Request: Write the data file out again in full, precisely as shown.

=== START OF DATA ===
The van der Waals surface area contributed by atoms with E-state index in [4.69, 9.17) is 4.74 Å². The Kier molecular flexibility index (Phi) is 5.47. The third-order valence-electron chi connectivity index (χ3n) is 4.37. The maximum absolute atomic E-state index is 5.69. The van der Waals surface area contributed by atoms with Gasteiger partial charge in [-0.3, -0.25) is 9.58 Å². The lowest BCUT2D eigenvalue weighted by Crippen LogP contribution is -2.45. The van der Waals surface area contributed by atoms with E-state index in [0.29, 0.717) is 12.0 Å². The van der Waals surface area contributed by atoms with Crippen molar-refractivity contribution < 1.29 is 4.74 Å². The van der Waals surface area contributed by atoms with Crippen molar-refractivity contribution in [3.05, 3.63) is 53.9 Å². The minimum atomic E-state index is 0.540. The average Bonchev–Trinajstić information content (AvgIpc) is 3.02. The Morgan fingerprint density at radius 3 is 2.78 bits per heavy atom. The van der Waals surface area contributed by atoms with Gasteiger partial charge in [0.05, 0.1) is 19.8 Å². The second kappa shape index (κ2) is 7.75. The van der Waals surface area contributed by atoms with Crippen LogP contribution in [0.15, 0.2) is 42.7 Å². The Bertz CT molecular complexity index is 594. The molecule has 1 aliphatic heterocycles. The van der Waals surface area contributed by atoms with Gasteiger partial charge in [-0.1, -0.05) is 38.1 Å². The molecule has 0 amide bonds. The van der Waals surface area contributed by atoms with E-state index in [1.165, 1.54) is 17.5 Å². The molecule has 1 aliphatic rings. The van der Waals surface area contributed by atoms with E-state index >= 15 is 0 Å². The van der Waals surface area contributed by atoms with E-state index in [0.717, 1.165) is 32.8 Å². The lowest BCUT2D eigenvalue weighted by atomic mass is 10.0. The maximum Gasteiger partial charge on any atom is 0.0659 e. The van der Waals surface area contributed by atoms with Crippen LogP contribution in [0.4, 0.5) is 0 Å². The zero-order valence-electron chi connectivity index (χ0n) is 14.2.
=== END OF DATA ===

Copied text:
The van der Waals surface area contributed by atoms with E-state index in [4.69, 9.17) is 4.74 Å². The Kier molecular flexibility index (Phi) is 5.47. The third-order valence-electron chi connectivity index (χ3n) is 4.37. The maximum absolute atomic E-state index is 5.69. The van der Waals surface area contributed by atoms with Gasteiger partial charge in [-0.3, -0.25) is 9.58 Å². The lowest BCUT2D eigenvalue weighted by Crippen LogP contribution is -2.45. The van der Waals surface area contributed by atoms with E-state index in [0.29, 0.717) is 12.0 Å². The van der Waals surface area contributed by atoms with Crippen molar-refractivity contribution < 1.29 is 4.74 Å². The van der Waals surface area contributed by atoms with Crippen molar-refractivity contribution in [3.05, 3.63) is 53.9 Å². The minimum atomic E-state index is 0.540. The average Bonchev–Trinajstić information content (AvgIpc) is 3.02. The Morgan fingerprint density at radius 3 is 2.78 bits per heavy atom. The van der Waals surface area contributed by atoms with Gasteiger partial charge in [0.05, 0.1) is 19.8 Å². The second kappa shape index (κ2) is 7.75. The van der Waals surface area contributed by atoms with Crippen LogP contribution in [0.15, 0.2) is 42.7 Å². The Bertz CT molecular complexity index is 594. The molecule has 1 aliphatic heterocycles. The van der Waals surface area contributed by atoms with Gasteiger partial charge in [-0.1, -0.05) is 38.1 Å². The molecule has 0 amide bonds. The van der Waals surface area contributed by atoms with E-state index in [1.165, 1.54) is 17.5 Å². The molecule has 1 aliphatic rings. The van der Waals surface area contributed by atoms with E-state index >= 15 is 0 Å². The van der Waals surface area contributed by atoms with E-state index in [0.717, 1.165) is 32.8 Å². The lowest BCUT2D eigenvalue weighted by atomic mass is 10.0. The maximum Gasteiger partial charge on any atom is 0.0659 e. The van der Waals surface area contributed by atoms with Crippen LogP contribution in [0.4, 0.5) is 0 Å². The zero-order valence-electron chi connectivity index (χ0n) is 14.2.